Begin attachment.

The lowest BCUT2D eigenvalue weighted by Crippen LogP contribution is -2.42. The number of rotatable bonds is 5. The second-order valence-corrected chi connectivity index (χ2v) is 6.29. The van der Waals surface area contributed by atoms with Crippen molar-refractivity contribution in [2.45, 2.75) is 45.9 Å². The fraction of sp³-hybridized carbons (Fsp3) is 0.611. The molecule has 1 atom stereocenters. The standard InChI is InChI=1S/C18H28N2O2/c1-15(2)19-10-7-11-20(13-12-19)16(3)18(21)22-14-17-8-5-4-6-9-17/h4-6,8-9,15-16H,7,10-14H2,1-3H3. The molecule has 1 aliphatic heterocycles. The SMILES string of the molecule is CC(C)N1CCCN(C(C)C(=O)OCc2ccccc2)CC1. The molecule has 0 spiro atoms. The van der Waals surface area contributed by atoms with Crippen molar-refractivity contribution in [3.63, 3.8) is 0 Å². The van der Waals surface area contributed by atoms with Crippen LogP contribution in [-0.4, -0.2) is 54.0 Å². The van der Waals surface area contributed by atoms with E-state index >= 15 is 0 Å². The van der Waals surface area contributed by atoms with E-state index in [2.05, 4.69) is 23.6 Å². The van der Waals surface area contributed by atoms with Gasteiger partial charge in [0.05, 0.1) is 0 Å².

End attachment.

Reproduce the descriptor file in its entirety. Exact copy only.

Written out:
The lowest BCUT2D eigenvalue weighted by Crippen LogP contribution is -2.42. The number of rotatable bonds is 5. The second-order valence-corrected chi connectivity index (χ2v) is 6.29. The van der Waals surface area contributed by atoms with Crippen molar-refractivity contribution in [2.45, 2.75) is 45.9 Å². The fraction of sp³-hybridized carbons (Fsp3) is 0.611. The molecule has 1 atom stereocenters. The standard InChI is InChI=1S/C18H28N2O2/c1-15(2)19-10-7-11-20(13-12-19)16(3)18(21)22-14-17-8-5-4-6-9-17/h4-6,8-9,15-16H,7,10-14H2,1-3H3. The molecule has 1 aliphatic heterocycles. The SMILES string of the molecule is CC(C)N1CCCN(C(C)C(=O)OCc2ccccc2)CC1. The molecule has 0 spiro atoms. The van der Waals surface area contributed by atoms with Crippen molar-refractivity contribution in [3.63, 3.8) is 0 Å². The van der Waals surface area contributed by atoms with Crippen LogP contribution in [-0.4, -0.2) is 54.0 Å². The van der Waals surface area contributed by atoms with E-state index >= 15 is 0 Å². The van der Waals surface area contributed by atoms with E-state index in [2.05, 4.69) is 23.6 Å². The van der Waals surface area contributed by atoms with Gasteiger partial charge in [0.05, 0.1) is 0 Å².